Make parent resources accessible

Young student parents deserve better support from the Queen’s community.

In a Journal feature on students with children, one student mother, Logan Weaver, said she felt isolated from professors and peers, and found it difficult to find University resources.

According to Weaver, some professors told her to drop classes or to take online courses because of her daughter. Another professor refused to make an exemption to a “no cellphones in class” rule, despite Weaver explaining her situation.

Once Weaver told her peers she was a mother, she said, they stopped speaking to her.

The unfortunate behaviour of these professors and students speaks to a pervasive prejudice present against young student parents.

The Queen’s community should be proud to have members who are committed to getting an education despite the obstacles of taking care of a child.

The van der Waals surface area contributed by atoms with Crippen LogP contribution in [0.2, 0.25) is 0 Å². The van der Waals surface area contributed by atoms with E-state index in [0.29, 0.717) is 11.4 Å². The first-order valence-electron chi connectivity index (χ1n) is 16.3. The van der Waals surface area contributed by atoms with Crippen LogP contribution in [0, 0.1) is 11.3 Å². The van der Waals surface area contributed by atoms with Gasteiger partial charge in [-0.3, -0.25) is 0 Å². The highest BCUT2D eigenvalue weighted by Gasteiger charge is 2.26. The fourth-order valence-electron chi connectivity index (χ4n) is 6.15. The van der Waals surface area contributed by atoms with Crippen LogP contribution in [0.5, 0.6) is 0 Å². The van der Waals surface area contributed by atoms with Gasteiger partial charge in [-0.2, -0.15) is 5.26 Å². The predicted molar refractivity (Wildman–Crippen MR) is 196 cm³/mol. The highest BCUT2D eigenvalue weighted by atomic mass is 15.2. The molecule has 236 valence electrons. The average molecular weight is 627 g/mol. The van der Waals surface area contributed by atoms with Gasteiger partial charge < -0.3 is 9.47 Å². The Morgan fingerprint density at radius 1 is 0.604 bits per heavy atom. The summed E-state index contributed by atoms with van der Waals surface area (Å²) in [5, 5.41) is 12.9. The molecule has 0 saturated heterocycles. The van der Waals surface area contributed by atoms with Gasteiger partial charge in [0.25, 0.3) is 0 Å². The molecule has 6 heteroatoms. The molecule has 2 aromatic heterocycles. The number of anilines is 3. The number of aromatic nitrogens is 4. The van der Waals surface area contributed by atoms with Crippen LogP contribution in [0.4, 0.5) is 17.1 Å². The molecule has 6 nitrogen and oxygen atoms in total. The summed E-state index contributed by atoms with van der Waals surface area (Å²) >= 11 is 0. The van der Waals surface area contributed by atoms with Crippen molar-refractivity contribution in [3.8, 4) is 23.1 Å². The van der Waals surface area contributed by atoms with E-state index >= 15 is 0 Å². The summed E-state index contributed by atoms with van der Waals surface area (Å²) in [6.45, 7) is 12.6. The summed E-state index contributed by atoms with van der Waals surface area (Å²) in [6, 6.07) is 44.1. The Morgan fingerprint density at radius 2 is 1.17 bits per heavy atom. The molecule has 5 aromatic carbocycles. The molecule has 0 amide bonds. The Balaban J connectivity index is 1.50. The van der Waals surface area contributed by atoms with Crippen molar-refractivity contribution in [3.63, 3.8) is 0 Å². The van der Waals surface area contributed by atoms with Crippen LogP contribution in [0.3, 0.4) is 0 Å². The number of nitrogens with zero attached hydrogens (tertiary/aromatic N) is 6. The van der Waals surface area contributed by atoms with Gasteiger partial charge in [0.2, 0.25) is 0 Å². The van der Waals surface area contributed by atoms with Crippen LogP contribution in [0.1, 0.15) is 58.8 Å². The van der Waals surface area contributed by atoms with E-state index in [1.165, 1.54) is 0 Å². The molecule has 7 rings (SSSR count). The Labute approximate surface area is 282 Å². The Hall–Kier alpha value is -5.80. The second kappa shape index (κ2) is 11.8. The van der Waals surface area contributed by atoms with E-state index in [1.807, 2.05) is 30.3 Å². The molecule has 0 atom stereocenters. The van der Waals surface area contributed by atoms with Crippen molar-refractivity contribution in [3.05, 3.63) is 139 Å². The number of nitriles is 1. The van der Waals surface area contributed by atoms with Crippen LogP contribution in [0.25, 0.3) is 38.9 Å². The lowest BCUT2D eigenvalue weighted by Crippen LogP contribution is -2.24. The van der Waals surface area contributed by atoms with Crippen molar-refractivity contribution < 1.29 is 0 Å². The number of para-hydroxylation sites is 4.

Queen’s has resources and bursaries that young parents can use listed on their website, but the majority of the resources, including the Ban Righ Centre, are primarily advertised towards mature students.

The list of resources is also difficult to find, scattered and outdated.

The resources and information relevant to undergraduate parents should be updated, consolidated and centralized both on Queen’s website and in the Ban Righ Centre building. This will clarify to undergraduate parents that there are resources for them, so they aren’t discouraged from applying to a seemingly inaccessible university.

The University’s existing accommodation options should be communicated to professors, so that they know where to direct student parents.

The average student can ensure they don’t bolster the existing stigma against young parents. Reaching out can make all the difference to ensure their peers with children don’t feel isolated from their own community.

Journal Editorial Board

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